If the committee wants to include the reasons why the motion has been deemed non-votable, it is free to do so. However, the motion must meet the criteria. Among others, a motion is non-votable if its topic falls outside federal jurisdiction, or if it is clearly unconstitutional, even if this only applies to a few unfortunate words. We are simply asking for the House to express an opinion on a topic.

11:30 a.m.

Conservative

The Chair Harold Albrecht

I have a more basic question, if we can try to get at this. Maybe this isn't where the committee is, but is it possible for the committee to approach the sponsor of this motion and ask her to clarify whether she meant to support, or to subsume within the right of the Canadian government? If she could clarify that, if that's allowable, we could then bring it back and it would still be in this order of precedence.

Has she forfeited her spot? That's what I'm asking.

11:30 a.m.

Committee Researcher

Michel Bédard

If it is the will of the committee—maybe the clerk will have something to say on that too—the committee could have the sponsor of the bill as a witness or ask the sponsor of the motion for a submission. The committee is the master of its own proceedings.

11:30 a.m.

Conservative

The Chair Harold Albrecht

I'll ask the clerk to comment as well.

11:30 a.m.

The Clerk of the Committee Mr. Olivier Champagne

That would be a precedent, certainly. Since the current rules have been in place, we haven't had any witnesses before the subcommittee. The idea is that if we designate something as non-votable, the sponsor of the item could appear before the procedure and House affairs committee to defend the item.

The design is such that this witness would appear not before the subcommittee but before the main committee.

11:30 a.m.

Conservative

The Chair Harold Albrecht

Mr. Toone.

11:30 a.m.

NDP

Philip Toone Gaspésie—Îles-de-la-Madeleine, QC

I would like to raise two points.

First, I would like to go back to a point which seems to be bothering people somewhat. It is incorrect to say “relever les efforts” or, in English,

“take over the efforts of the...Committee”

in the sense where the federal government would replace the committee and take control of things. It says: “take over the efforts of the Shannon Citizens' Committee to monitor filtration systems in place [...]”. In the final analysis, what this means is that we want to support the members of the committee in their undertaking. The objective is not to take over control of the committee.

11:30 a.m.

Liberal

Stéphane Dion Saint-Laurent—Cartierville, QC

But that is not what is written.

11:30 a.m.

NDP

Philip Toone Gaspésie—Îles-de-la-Madeleine, QC

It says the following:

“take over the efforts of the Shannon Citizens Committee to monitor filtration.”

It does not say:

“take over the committee.”

11:30 a.m.

Liberal

Stéphane Dion Saint-Laurent—Cartierville, QC

But “take over” is very strong.

11:30 a.m.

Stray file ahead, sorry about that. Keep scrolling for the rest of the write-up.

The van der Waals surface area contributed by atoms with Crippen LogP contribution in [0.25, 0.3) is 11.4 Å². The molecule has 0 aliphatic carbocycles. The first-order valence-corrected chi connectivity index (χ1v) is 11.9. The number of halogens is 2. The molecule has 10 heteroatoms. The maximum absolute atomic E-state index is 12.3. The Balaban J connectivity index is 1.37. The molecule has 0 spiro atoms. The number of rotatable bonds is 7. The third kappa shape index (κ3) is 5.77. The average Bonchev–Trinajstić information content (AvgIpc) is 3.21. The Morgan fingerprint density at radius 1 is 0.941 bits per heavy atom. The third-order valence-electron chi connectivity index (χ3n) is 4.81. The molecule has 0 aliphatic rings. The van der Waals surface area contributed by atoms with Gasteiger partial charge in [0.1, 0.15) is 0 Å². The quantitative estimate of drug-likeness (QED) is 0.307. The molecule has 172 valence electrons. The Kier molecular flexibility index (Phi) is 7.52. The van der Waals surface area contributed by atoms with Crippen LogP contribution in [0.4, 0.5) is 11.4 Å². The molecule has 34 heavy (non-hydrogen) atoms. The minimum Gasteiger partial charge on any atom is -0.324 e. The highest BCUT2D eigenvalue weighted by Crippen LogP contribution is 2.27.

NDP

Philip Toone Gaspésie—Îles-de-la-Madeleine, QC

Perhaps.

I would like to go back to another point, concerning the committee's four criteria. We cannot exceed our powers. Which criterion would be the basis for our rejection of the motion? I think we could invoke the criterion that the bills or motions must not concern matters that are outside federal jurisdiction.

Personally, I think that this matter does fall under federal jurisdiction, even if it is not desirable that the federal government deal with it. But we cannot reject the motion simply because we don't like the idea that the federal government play that role. This question nevertheless falls under federal jurisdiction. Honestly, I think it would be regrettable for us to do that. I would not want to reject the motion on grounds that do not really allow us to reject it. I think that we would be exceeding our powers if we referred this to the Standing Committee on Procedure and House Affairs.

11:30 a.m.

Conservative

The Chair Harold Albrecht

Mr. Reid, and then we're going to try to get to the end of this one.

11:30 a.m.

Conservative

Scott Reid Lanark—Frontenac—Lennox and Addington, ON

Sure.

First of all, I wasn't actually thinking of inviting anyone as a witness. I agree that would be unprecedented. It's not unprecedented to take something and just set it aside until a question is answered. I know this from personal experience, because this committee did that with a motion that I had proposed. They had to deal with the question of whether or not that motion was permissible for a private member's bill, to produce a motion to amend the Constitution. In fact, it was to amend part of the Constitution that deals with the power to take over public works for the benefit of all of Canada. It's just an irony, but the point is that all I'm asking is that it be set aside.

If I were guessing, I'd say there's a 75% chance that what is in here is completely constitutionally acceptable. At the next meeting, once the question is answered, we'll be able to vote in favour. However, there is a 25% chance that it is not. The question to me really boils down to the nature of the Shannon Citizens' Committee—if it is actually a creation of the municipal government or if it is totally non-governmental. That's the question I'm seeking to answer.

It's just to set it aside and deal with it that way.

11:30 a.m.

Conservative

The Chair Harold Albrecht

Okay.

Mr. Toone.

11:30 a.m.

NDP

Philip Toone Gaspésie—Îles-de-la-Madeleine, QC